A Conditional Discharge is not a conviction. You cannot apply to have it sealed or suspended with a Canadian Pardon or Record Suspension.
The good news is that a discharge automatically gets purged after a period of time. You do not have to spend hundreds of dollars to have it sealed or suspended. I have had people call me immediately after receiving a discharge to apply to have it erased so that it does not affect employment. The bad news is, a discharge will appear on your criminal record for a period of time before it gets purged. Though it is not a conviction, it is still seen as evidence of guilt. If you read the Criminal Code of Canada, Sec 730(1), you will read that there was a finding or admission of guilt by or to the Court.
When Does my Discharge Get Purged?
Discharges Issued After July 24, 1992
A Discharge will automatically be purged 1 year after you received an Absolute Discharge or 3 years after you received a Conditional Discharge (provided you comply with the conditions imposed).
Discharges Issued Prior to July 24, 1992
If you have a discharge prior to July 24, 1992, you can request in writing to have your discharge purged for free by contacting:
Attn. PURGE UNIT
Director, Identification Services Royal Canadian Mounted Police
PO Box 8885 Ottawa, Ontario K1G 3M8
w. (613) 998-6158 f. (613) 957-9063
If you hire us to assist you with a Record Suspension for Criminal Convictions, we will ensure any discharges showing up on your Criminal Record are purged at no extra cost to you. Some paralegal companies charge substantial fees to ‘purge’ discharges when all you should pay for is an RCMP search to ensure the discharge was properly purged.
How Can I Be Sure my Discharge was Purged Properly?
We recommend you obtain a criminal record search after the one or three years to ensure the discharge has been removed automatically or within 6 weeks after asking the RCMP to purge it as we have encountered the following situations:
- The courts incorrectly recorded the discharge as a conviction and therefore, it was not purged automatically after the one or three year period.
- The discharge was removed from the RCMP database. But, you still have an FPS number associated with your name even though you have no other discharges or convictions. So, when your name is run there is a ‘positive hit’ meaning your name is still associated with an FPS number/criminal record, leading the person who ran your name to wonder why the police have a file on you…but it is blank. This often happens when a person faced other charges at the same time as the discharge which were withdrawn, dismissed, stayed or there was a finding of not guilty. In a case like this, though your discharge is automatically removed, you have to make a separate request to have the FPS number associated with your name purged, along with the charges which were withdrawn, dismissed, stayed, etc.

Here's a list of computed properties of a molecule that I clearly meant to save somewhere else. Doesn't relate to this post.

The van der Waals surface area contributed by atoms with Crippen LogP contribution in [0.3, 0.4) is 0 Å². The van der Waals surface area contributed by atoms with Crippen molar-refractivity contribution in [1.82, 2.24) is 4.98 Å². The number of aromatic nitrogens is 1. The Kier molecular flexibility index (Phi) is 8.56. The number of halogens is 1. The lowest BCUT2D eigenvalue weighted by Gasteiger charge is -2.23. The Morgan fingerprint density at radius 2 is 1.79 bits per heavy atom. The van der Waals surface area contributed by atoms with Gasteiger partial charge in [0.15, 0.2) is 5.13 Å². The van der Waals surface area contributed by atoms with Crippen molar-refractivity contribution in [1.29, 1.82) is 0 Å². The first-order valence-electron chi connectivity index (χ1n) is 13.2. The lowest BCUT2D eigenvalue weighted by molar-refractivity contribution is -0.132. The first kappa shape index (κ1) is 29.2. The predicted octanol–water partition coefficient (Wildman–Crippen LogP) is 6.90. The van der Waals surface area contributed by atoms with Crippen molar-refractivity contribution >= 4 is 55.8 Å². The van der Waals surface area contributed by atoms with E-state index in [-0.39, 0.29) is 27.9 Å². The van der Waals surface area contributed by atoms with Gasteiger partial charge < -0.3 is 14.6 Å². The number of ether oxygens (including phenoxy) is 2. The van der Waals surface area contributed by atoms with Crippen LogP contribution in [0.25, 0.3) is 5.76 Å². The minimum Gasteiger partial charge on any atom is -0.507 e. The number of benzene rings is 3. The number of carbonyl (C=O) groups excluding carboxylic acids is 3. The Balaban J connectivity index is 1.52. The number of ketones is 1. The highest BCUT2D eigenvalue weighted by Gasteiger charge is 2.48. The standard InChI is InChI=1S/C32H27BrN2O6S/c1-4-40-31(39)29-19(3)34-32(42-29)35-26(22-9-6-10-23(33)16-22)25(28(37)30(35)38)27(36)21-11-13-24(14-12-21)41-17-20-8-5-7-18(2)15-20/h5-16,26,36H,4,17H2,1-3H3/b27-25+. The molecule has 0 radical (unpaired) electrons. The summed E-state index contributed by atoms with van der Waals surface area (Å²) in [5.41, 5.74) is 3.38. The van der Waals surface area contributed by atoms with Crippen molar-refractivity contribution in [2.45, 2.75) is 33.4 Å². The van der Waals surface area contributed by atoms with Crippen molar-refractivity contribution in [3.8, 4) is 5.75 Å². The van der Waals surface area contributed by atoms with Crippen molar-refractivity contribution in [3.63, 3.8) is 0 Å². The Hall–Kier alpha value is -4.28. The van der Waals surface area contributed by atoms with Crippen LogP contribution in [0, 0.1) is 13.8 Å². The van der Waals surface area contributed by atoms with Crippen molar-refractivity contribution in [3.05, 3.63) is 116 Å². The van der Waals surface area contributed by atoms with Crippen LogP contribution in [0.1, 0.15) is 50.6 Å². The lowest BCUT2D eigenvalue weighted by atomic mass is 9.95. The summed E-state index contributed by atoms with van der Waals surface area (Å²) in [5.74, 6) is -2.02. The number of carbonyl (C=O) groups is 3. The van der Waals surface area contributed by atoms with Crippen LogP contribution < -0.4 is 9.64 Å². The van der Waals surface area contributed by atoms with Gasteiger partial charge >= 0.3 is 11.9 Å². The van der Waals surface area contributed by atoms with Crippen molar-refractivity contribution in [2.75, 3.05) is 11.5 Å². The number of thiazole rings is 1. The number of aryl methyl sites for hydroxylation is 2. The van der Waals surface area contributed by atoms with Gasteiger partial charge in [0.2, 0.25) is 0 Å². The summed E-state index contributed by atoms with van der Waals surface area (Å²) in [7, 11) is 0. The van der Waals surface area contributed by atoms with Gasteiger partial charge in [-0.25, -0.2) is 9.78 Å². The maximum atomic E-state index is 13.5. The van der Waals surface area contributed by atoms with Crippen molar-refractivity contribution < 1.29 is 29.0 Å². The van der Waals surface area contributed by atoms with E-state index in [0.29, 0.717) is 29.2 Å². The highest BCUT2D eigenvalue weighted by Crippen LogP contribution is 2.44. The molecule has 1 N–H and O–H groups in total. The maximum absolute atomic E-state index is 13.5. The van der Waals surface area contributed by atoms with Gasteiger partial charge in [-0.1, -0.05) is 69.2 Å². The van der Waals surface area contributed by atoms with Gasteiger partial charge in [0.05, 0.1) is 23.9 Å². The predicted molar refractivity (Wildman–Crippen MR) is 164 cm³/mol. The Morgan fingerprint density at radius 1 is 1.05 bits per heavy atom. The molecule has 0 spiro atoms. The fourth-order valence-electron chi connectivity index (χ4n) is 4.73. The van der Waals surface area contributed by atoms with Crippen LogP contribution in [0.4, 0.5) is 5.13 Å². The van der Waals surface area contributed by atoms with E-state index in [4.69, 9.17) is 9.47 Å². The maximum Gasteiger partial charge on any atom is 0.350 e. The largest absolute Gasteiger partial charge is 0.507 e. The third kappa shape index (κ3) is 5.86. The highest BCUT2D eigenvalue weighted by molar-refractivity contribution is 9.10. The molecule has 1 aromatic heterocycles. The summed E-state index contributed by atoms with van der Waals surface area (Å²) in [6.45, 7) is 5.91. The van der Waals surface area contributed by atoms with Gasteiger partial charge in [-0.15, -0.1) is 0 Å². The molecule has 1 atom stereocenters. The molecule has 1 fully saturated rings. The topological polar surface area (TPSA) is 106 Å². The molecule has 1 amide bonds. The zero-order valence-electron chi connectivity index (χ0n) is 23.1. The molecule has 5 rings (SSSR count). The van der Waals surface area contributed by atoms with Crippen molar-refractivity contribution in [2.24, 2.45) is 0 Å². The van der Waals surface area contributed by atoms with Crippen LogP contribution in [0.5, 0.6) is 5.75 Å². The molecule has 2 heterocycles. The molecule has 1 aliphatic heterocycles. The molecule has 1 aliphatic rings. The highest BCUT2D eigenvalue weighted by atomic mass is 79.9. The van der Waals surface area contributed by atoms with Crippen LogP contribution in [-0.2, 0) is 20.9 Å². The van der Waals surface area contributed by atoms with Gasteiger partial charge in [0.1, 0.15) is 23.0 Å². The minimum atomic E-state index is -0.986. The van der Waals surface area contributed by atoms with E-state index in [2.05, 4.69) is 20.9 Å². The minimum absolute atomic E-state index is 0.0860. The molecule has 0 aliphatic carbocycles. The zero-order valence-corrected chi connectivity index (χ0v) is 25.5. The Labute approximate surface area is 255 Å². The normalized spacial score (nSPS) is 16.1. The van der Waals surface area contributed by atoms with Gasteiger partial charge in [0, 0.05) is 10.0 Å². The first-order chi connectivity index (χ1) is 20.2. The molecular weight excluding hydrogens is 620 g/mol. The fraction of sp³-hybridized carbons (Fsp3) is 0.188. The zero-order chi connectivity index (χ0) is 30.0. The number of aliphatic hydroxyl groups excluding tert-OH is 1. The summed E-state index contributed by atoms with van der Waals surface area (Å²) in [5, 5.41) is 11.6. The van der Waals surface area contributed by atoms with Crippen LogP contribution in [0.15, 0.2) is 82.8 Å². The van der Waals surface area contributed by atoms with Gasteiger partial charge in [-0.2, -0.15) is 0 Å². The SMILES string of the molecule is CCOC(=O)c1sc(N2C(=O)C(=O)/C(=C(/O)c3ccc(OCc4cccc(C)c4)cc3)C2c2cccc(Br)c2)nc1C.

Here is a sample criminal record that showed up when the applicant’s name was searched. The fact that there is an FPS number associated with the individual is evidence that they once had dealings with the police. If, for example, you are traveling to the U.S. they can see your name and FPS number on the left hand side of the criminal record whic but the details of a criminal record are ‘blank’. As far as they are concerned, you have a criminal record but the ‘conviction’ is missing and the more experienced border guards will have figured out that you had a discharge at one time. See the sample below. They can not see the dismissed charge on the far right side. They can only see the left side of the page. The far right column typically shows charges that were withdrawn or dismissed or stayed (ie. stay of proceedings), or there was a finding of ‘not guilty’ or ‘not guilty due to insanity’. The discharge shows up on the left side for 1 year if it was absolute or 3 years if it was conditional.
Conditional Discharge Purged But Record Still Exists
The conditional discharge that once appeared on the left side under “CHARGE – ACCUSATION” was purged after 3 years. Normally, if there are no convictions or other discharges on the left side and there are no withdrawn/dismissed/not guilty charges on the right side, then the entire file would just ‘disappear’. But, in this particular instances as there was a ”DISMISSED” charge on the far right side a criminal file will show up even though there are no convictions making it obvious you have had dealings with the police that lead to your arrest and fingerprinting. This CPIC file does not normally get created unless you were arrested, fingerprinted, convicted or discharged.
To run a criminal record check in Canada, locate your nearest fingerprinting agency. To reach a fingerprinting agency in Calgary, contact the Canadian Legal Resource Centre Inc. If you do NOT have access to a digital fingerprinting agency, contact our office. We can arrange for you to be ink printed by your local police which we can then convert to digital to ensure the fastest processing time.
Related Blog topics:
- Absolute Discharge and Simple Possession of a Narcotic
- Can I travel to the United States witha Conditional Discharge?
- What is a Conditional Discharge?